Un Anglais à Marseille #4
Prof d’anglais et coursier à vélo à Marseille, Rory Launder livre son regard sur la ville tout en vous donnant une occasion de réviser votre anglais toutes les deux semaines. Pour ce quatrième épisode, direction le Chapitre, à la découverte d’une nouvelle galerie d’art.
Turning left out of rue d’Abeilles onto rue du Coq I’m greeted by a cornucopia of the young and the beautiful. Two packs split by the road. The right slightly smaller, leaning against walls / cars, lurking, looking stylish, smoking. N’Nonmiton from META amongst their ranks. The left larger and better lit (by an orange neon demarking the gallery’s entrance) bodies straight, heads moving left and right – a gaggle of geese – necks turning in unison to look and be looked at.
I see a bicycle I recognise, and attach mine to it.
From above one could study this mob mentality and its movements: the schooling of fish, the self-organising systems of chaos theory, the clouds of Jupiter, their ebbs and flows. Some stay central, mini pillars about which we circle. Others entwining themselves, spinning, squeezing. Little knots of people forming, before twisting again, spilling some members, and reforming, or drifting off to sit on steps and drink canettes. Satellite clusters peripheral, too shy or disinterested to penetrate. There’s talk of HLM (recent past) and Embobineuse (near future).
I’m thankful for a call of “Rory!” She’s in denim hot-pants and truck-driver hat (as always). I wriggle into the centre to start what becomes a ‘faire la bise’ festival. Adjacent in striking midnight-blue eyeshadow, matching the dress, we turn. There’s no one I know well enough to spend more that forty seconds with, so with ‘les bises’ done, I’m propelled staggering from the mêlée.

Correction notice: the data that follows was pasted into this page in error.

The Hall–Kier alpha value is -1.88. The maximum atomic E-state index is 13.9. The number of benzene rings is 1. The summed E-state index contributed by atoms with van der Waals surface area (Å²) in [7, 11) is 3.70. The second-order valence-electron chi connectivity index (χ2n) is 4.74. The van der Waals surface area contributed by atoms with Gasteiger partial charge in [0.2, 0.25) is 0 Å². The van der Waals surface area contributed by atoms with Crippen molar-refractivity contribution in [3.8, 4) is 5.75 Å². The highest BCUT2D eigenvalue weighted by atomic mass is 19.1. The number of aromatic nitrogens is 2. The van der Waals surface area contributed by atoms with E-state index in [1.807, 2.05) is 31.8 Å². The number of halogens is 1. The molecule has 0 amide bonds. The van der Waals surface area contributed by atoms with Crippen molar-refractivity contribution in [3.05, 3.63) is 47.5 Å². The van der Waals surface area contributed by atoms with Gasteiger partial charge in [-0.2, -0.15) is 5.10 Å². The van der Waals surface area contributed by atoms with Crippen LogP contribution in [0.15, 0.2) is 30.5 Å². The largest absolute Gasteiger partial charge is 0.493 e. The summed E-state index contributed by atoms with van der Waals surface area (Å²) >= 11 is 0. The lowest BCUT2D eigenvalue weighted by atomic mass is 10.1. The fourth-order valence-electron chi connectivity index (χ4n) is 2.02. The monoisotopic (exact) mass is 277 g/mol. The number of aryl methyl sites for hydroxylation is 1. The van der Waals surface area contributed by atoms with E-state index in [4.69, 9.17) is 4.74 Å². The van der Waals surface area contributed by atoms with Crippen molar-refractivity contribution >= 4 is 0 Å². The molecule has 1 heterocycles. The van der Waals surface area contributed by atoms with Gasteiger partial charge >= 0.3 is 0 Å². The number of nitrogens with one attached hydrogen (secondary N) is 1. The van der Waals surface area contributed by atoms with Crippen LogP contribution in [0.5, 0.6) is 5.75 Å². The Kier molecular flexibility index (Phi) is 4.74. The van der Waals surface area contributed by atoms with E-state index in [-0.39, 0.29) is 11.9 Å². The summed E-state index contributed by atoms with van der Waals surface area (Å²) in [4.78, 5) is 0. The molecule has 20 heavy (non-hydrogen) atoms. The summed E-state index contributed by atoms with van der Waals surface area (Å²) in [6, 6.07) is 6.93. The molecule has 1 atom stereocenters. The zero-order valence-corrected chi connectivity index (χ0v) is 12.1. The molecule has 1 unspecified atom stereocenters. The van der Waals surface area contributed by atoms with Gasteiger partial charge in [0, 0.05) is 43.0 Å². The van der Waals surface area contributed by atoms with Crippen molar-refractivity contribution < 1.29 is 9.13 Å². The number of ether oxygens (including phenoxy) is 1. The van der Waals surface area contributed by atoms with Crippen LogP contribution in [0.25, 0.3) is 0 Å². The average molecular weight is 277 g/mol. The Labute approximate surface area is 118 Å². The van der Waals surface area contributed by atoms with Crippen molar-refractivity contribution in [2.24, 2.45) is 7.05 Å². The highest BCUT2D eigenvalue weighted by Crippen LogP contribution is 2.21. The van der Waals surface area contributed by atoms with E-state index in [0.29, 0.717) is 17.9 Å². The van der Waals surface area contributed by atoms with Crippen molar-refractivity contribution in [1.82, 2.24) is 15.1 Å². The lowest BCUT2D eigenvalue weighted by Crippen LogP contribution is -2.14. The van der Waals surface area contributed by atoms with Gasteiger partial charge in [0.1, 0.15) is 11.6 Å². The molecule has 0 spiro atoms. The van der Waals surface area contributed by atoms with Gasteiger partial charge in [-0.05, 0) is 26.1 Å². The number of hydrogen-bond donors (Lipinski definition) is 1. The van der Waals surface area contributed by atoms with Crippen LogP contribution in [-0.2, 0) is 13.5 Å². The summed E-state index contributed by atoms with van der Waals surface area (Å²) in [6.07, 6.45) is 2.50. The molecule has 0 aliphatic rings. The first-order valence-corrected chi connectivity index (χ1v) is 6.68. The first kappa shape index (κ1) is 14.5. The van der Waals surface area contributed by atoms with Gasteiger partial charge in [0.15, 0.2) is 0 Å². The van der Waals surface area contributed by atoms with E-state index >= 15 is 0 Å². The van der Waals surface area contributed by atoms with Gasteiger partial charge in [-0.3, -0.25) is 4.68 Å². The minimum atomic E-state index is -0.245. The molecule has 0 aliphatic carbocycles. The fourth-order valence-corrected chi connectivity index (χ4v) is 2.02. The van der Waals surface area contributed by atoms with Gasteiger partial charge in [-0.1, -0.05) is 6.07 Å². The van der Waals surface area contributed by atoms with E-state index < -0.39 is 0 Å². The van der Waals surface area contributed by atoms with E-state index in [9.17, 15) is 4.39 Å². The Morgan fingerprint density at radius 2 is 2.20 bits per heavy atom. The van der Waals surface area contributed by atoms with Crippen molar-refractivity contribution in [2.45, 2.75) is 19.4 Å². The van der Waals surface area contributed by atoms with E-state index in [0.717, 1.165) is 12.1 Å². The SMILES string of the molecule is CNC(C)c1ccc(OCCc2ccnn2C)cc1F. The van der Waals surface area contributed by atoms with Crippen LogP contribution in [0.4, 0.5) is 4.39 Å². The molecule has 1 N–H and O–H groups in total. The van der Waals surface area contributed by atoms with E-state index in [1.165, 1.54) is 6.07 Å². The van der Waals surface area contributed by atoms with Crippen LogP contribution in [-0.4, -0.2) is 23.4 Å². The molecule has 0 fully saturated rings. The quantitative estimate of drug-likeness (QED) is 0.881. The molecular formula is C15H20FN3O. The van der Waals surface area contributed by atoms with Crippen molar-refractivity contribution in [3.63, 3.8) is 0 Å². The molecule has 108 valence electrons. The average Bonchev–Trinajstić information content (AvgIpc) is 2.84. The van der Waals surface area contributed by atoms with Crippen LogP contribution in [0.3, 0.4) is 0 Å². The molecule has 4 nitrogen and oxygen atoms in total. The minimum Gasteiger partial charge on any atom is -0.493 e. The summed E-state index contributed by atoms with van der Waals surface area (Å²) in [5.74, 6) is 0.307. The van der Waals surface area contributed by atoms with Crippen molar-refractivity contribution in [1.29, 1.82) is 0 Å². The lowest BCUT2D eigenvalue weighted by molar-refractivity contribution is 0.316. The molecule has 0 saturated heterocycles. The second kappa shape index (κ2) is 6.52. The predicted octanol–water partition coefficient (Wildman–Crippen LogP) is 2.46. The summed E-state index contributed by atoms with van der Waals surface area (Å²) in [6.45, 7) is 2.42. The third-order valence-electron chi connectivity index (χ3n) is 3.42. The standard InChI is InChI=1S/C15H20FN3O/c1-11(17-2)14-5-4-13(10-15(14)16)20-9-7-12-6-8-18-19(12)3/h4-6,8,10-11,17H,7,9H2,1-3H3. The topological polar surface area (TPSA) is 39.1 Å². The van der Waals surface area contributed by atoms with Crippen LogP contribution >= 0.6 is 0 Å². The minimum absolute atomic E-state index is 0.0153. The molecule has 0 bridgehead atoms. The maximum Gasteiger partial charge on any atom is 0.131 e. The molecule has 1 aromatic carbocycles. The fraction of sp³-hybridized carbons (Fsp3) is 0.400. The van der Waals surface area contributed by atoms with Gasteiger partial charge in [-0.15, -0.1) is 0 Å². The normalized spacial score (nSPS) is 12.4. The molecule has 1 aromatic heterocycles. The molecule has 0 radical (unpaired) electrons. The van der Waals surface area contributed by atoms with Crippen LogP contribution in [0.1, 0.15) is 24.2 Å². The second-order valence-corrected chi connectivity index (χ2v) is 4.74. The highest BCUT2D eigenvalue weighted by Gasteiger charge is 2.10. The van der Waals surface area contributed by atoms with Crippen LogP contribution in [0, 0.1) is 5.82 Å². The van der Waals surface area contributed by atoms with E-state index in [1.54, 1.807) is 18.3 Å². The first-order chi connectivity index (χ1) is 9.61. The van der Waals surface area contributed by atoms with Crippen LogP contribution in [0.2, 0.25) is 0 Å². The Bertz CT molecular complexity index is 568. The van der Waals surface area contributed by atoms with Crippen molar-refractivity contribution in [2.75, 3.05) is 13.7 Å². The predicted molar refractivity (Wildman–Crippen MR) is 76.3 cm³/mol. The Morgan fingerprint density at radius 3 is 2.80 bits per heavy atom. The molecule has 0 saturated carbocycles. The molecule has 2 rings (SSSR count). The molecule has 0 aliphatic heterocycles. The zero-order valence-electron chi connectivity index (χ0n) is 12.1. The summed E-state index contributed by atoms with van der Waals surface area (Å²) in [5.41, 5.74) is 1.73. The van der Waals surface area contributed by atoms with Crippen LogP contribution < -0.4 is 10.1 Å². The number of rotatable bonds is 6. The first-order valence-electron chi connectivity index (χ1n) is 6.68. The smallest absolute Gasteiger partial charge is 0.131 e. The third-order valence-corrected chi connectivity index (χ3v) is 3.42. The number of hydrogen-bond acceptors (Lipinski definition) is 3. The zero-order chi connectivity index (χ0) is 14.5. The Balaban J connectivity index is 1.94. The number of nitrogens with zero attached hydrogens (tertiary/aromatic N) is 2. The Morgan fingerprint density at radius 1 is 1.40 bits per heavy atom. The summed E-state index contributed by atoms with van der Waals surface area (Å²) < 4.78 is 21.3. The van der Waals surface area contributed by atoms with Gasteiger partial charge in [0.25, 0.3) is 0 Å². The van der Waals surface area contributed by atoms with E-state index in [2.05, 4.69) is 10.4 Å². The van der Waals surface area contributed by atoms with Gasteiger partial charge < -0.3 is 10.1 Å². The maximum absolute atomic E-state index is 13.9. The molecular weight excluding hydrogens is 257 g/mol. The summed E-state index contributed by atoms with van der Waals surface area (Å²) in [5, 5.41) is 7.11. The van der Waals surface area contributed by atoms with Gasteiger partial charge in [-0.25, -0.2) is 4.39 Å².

Tagging onto a mini-group of three, all sportswear, hoops, and lacquered curls on foreheads, I have warm memories of England: rude-girl is still a look. The trainers have got bigger and uglier, but the leggings, puffy jackets and the stance: hands on hips, shoulders up and rolling, chin forward, bum poked out, remain. I notice suddenly one hooped earing is missing. There’s only five out of six. “New fashion?” I ask excitedly. “No, broken” the matter-of-fact reply. Oh well.
A friend arrives and we slip to the outer rim, 28 rue de Coq. Broad entrance, strong wooden double doors, old-style brass buttons to ring, no camera or microphone. Stone, mini balconies, carved awnings. This was once a rich area. Black railings, window baskets, everything blackened by smog. Metres away la Rotonde, churning its own sort of meetings. Un-exotic men driving unusually slowly, in search of something quick and exotic. “They say it changes when the sun goes down around here” but from what I can tell, it’s all day every day.
Sissi Club, 18 rue du Coq, is run by two art historians Élise Poitevin and Anne Vimeux. “We found that there is no place in Marseille that gives visibility to students of ESADMM. La MAD closed four years ago, and has not been replaced. This is a university with huge potential, one that must be given space to develop.” First Sight a series of three exhibitions uniting eight selected artists questioning the theme of ‘bad taste’. “Differences in perception based on social hierarchy and cultural
capital, with Marseille being marginalised as kitsch, working-class, and non-intellectual.” Neïla Czermak Ichti drawing the family at home in their pyjamas, in biro on cereal boxes. Léna Gayaud eschewing a perfect finish, preferring to leave traces of the production process, revindicating ‘badly-made’ things. Alexandre Lazo-Guillemette favouring craftsmanship, the manual over the intellectual.
Sissi’s ethos is undeniably punk. It’s handmade on a shoestring. An association that is yet to receive any funding from the city. They only signed the lease a month ago. Despite this neglect it’s proper, it’s professional. The city won’t provide somewhere for its artists to exhibit? Fine then, we’ll do it ourselves. “We want to become professional together, to give the opportunity to collaborate between artists and curators. For our generation, by our generation. Our artists, our curators. We are the ones who understand the logic of our generation.”
Sissi Club is open Wednesday to Sunday from 14.00 to 18.00. The second instalment of First Sight featuring Remy Bourakba, Juliette Coutaudier, and Lola Cuallado will vernissage the 17th of May. Emil David and Alexis Liger will follow in June.